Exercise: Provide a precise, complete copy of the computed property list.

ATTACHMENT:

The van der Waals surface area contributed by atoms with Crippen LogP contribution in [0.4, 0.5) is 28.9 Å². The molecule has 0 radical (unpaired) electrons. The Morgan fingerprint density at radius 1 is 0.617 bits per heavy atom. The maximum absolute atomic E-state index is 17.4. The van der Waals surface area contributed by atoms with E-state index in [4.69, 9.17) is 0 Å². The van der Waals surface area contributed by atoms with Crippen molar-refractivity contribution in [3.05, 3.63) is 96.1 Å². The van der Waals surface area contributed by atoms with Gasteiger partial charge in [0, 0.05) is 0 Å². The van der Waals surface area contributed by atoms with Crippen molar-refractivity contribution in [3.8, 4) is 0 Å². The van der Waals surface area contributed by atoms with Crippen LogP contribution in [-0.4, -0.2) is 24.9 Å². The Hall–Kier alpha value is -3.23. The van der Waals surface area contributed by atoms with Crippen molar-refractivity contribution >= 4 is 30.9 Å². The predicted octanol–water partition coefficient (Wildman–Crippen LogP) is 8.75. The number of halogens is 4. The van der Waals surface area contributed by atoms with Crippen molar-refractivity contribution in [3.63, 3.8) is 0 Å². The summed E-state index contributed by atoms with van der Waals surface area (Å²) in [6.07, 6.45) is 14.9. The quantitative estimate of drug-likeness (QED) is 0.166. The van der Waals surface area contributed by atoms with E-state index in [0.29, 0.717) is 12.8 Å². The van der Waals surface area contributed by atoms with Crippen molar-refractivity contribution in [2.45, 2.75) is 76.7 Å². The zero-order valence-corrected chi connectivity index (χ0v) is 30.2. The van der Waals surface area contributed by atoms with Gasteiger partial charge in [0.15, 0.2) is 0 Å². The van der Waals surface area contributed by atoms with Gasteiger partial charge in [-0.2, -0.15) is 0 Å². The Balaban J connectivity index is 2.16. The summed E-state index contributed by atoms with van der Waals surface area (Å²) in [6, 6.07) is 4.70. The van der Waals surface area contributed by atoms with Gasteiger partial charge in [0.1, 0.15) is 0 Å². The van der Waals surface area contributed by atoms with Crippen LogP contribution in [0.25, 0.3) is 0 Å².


The van der Waals surface area contributed by atoms with Crippen LogP contribution in [0.4, 0.5) is 28.9 Å². The molecule has 0 radical (unpaired) electrons. The Morgan fingerprint density at radius 1 is 0.617 bits per heavy atom. The maximum absolute atomic E-state index is 17.4. The van der Waals surface area contributed by atoms with E-state index in [4.69, 9.17) is 0 Å². The van der Waals surface area contributed by atoms with Crippen molar-refractivity contribution in [3.05, 3.63) is 96.1 Å². The van der Waals surface area contributed by atoms with Gasteiger partial charge in [0, 0.05) is 0 Å². The van der Waals surface area contributed by atoms with Crippen molar-refractivity contribution in [3.8, 4) is 0 Å². The van der Waals surface area contributed by atoms with Crippen LogP contribution in [-0.4, -0.2) is 24.9 Å². The Hall–Kier alpha value is -3.23. The van der Waals surface area contributed by atoms with Crippen molar-refractivity contribution >= 4 is 30.9 Å². The predicted octanol–water partition coefficient (Wildman–Crippen LogP) is 8.75. The number of halogens is 4. The van der Waals surface area contributed by atoms with Crippen molar-refractivity contribution in [3.63, 3.8) is 0 Å². The summed E-state index contributed by atoms with van der Waals surface area (Å²) in [6.07, 6.45) is 14.9. The quantitative estimate of drug-likeness (QED) is 0.166. The van der Waals surface area contributed by atoms with E-state index in [0.29, 0.717) is 12.8 Å². The van der Waals surface area contributed by atoms with Crippen molar-refractivity contribution in [2.45, 2.75) is 76.7 Å². The zero-order valence-corrected chi connectivity index (χ0v) is 30.2. The van der Waals surface area contributed by atoms with Gasteiger partial charge in [0.15, 0.2) is 0 Å². The van der Waals surface area contributed by atoms with Gasteiger partial charge in [-0.2, -0.15) is 0 Å². The Balaban J connectivity index is 2.16. The summed E-state index contributed by atoms with van der Waals surface area (Å²) in [6, 6.07) is 4.70. The van der Waals surface area contributed by atoms with Gasteiger partial charge in [0.1, 0.15) is 0 Å². The van der Waals surface area contributed by atoms with Crippen LogP contribution in [0.25, 0.3) is 0 Å².